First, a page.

Wolf Motor Function Test (WMFT)

Use the Wolf Motor Function Test (WMFT) to measure the upper extremity (UE) motor abilities of your patient. Recover from injuries, and speed up rehabilitation with this clinically proven method.

By Matt Olivares on Jun 24, 2024.


Fact Checked by Nate Lacson.

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Wolf Motor Function Test (WMFT) PDF Example
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What is the Wolf Motor Function Test (WMFT)?

is a type of physical therapy assessment mostly used on patients suffering from stroke or have noticeable deficits in the motor functions of their upper extremities (UE). This is common in those who have had a stroke. The test assesses the motor abilities of a person’s UE by having them partake in a series of timed exercises involving both their arms. Do note that upper extremity deficits do not include those who are amputees or those with severe upper limb spasticity.

The test has a total of seventeen exercises. Six of these exercises are for observing the patient's functional ability (exercises 1 to 6), and eight of these are for observing the patient's strength (exercises 7 to 14). Nine of these exercises (exercises 9 to 17) are for observing the quality of movement when performing certain tasks.

The patient taking the test is allotted 120 seconds per exercise. The less affected side will be evaluated first, followed by the side that is mostly affected.

Materials Required for the WMFT

This test also requires certain materials for it to be administered. Here are all the things you will need to prepare:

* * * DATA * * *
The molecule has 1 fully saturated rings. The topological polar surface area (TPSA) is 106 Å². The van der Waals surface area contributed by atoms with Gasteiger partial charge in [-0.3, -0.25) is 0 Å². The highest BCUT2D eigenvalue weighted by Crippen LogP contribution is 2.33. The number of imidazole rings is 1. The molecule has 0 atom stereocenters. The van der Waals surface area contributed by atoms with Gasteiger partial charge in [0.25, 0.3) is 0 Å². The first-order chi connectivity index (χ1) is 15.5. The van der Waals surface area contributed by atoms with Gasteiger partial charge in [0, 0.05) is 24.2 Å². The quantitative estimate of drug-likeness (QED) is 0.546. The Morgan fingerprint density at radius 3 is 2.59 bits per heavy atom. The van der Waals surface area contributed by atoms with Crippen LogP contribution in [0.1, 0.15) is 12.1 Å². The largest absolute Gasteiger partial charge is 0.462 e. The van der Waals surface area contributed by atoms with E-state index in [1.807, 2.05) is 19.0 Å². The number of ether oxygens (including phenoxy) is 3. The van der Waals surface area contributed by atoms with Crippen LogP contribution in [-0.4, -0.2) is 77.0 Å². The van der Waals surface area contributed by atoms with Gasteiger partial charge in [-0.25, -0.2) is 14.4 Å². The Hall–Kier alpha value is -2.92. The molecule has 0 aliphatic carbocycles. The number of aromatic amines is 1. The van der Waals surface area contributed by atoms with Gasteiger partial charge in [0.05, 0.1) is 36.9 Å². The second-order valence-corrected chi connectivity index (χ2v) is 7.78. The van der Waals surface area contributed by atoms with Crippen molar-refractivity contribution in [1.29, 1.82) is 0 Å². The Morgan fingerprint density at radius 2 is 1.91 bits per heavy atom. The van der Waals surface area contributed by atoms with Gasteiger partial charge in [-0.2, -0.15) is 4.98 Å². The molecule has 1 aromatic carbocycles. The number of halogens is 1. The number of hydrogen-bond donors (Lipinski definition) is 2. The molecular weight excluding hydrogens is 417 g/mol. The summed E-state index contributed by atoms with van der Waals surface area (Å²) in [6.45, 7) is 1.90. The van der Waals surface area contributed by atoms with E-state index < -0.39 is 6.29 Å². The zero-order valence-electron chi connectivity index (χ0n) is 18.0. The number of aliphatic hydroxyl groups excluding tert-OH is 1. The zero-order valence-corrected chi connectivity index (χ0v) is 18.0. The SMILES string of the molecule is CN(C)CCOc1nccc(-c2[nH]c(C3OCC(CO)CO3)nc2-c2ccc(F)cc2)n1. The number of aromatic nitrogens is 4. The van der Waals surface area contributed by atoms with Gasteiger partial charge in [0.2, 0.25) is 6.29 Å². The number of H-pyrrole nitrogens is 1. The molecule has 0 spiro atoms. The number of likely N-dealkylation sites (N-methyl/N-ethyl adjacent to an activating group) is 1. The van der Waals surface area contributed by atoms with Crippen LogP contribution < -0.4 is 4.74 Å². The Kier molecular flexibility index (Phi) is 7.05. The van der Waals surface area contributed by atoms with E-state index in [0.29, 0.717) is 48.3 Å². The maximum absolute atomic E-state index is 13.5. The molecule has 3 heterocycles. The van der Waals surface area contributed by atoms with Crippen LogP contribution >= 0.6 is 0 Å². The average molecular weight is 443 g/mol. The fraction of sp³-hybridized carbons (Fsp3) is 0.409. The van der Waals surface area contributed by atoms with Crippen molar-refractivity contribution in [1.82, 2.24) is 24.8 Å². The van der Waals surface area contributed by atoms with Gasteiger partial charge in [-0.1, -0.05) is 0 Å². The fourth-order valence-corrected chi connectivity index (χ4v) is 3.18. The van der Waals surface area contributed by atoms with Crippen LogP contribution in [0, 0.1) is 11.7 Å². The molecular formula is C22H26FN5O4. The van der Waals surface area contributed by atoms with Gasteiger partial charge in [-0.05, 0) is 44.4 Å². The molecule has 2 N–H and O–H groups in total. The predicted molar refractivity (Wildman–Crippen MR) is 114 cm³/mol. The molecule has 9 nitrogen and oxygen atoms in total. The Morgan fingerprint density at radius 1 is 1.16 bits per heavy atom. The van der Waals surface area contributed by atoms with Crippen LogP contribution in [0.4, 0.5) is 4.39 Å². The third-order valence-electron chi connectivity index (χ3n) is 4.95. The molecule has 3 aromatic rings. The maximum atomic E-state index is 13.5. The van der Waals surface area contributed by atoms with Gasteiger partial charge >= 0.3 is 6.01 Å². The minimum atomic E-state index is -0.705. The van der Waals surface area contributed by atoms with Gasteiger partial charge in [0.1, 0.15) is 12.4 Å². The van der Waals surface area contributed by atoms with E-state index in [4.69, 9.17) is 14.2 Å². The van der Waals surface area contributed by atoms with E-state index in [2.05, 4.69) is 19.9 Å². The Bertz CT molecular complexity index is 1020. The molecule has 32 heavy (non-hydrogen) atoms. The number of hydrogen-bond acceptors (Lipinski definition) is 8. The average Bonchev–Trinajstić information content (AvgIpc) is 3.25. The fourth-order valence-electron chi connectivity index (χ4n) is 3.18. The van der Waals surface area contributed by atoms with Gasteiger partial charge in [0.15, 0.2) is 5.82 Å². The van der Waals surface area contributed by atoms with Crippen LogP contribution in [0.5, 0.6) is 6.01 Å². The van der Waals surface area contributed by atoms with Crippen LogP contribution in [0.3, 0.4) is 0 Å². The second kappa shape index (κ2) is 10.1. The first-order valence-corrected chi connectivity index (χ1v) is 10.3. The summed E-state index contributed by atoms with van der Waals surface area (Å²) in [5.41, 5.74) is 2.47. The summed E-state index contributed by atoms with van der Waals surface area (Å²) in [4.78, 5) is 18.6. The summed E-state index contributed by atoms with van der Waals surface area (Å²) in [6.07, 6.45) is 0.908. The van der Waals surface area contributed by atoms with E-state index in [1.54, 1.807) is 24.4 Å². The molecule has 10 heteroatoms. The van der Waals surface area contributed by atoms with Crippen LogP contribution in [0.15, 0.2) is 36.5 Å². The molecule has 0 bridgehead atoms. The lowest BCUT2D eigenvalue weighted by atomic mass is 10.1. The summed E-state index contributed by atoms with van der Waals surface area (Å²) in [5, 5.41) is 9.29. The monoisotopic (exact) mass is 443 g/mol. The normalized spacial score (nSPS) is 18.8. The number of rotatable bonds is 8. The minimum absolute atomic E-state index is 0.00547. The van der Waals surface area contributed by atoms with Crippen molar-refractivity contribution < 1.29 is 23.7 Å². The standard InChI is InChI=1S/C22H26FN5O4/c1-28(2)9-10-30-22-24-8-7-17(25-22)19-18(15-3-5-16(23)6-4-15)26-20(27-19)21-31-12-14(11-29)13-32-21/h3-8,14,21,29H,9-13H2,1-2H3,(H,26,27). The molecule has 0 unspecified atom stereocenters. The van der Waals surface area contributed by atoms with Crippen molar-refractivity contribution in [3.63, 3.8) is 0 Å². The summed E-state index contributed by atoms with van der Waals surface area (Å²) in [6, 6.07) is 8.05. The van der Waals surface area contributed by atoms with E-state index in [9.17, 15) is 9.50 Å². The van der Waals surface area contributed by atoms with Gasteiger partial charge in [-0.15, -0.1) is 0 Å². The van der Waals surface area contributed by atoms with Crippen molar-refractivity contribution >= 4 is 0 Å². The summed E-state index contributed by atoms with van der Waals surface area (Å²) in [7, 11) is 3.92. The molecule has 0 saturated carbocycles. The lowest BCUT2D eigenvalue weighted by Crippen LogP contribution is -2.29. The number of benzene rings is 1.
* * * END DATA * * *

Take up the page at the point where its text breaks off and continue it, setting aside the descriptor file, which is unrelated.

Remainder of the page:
• A table that is 28cm long
  • Sturdy chair
  • Bedside table
  • Box (25.4cm tall)
  • Wrist weights (1-20 pounds)
  • Beverage can (12 oz)
  • 7” pencil with six flat sides
  • 2” paperclip
  • 3 checkers
  • 3 note cards (must be 3” x 5”)
  • Keylock and key
  • Towel
  • Basket
  • Dynamometer (to measure the patient’s hand grip strength)
  • Stopwatch (to time each exercise)
  • Video camera (optional if you want to take video recordings)

Printable Wolf Motor Function Test (WMFT)

Download this Wolf Motor Function Test (WMFT) to measure the upper extremity (UE) motor abilities of patients with functional deficits.

How to Administer the Wolf Motor Function Test

Once you have prepared all the materials above, it’s time for you to conduct the series of exercises.

Remember that you must allot 120 seconds for each exercise. Say “GO” to signal the start of each exercise. You should also activate your stopwatch as soon as you say “GO,” and turn it off as soon as the patient accomplishes the exercise or if you say “STOP” after 120 seconds.

You also have to start with the less affected limb, and then the more affected limb to compare results later on.

Wolf Motor Function Test Sequence

Now, here are the exercises that they must accomplish. Make sure to demonstrate each one and have them do each of them in the sequence arranged below:

  1. Forearm to table (side): client attempts to place their forearm on a table by abducting at the shoulder
  1. Forearm to box (side): client attempts to place their forearm on a box, 25.4cm tall, by abduction at the shoulder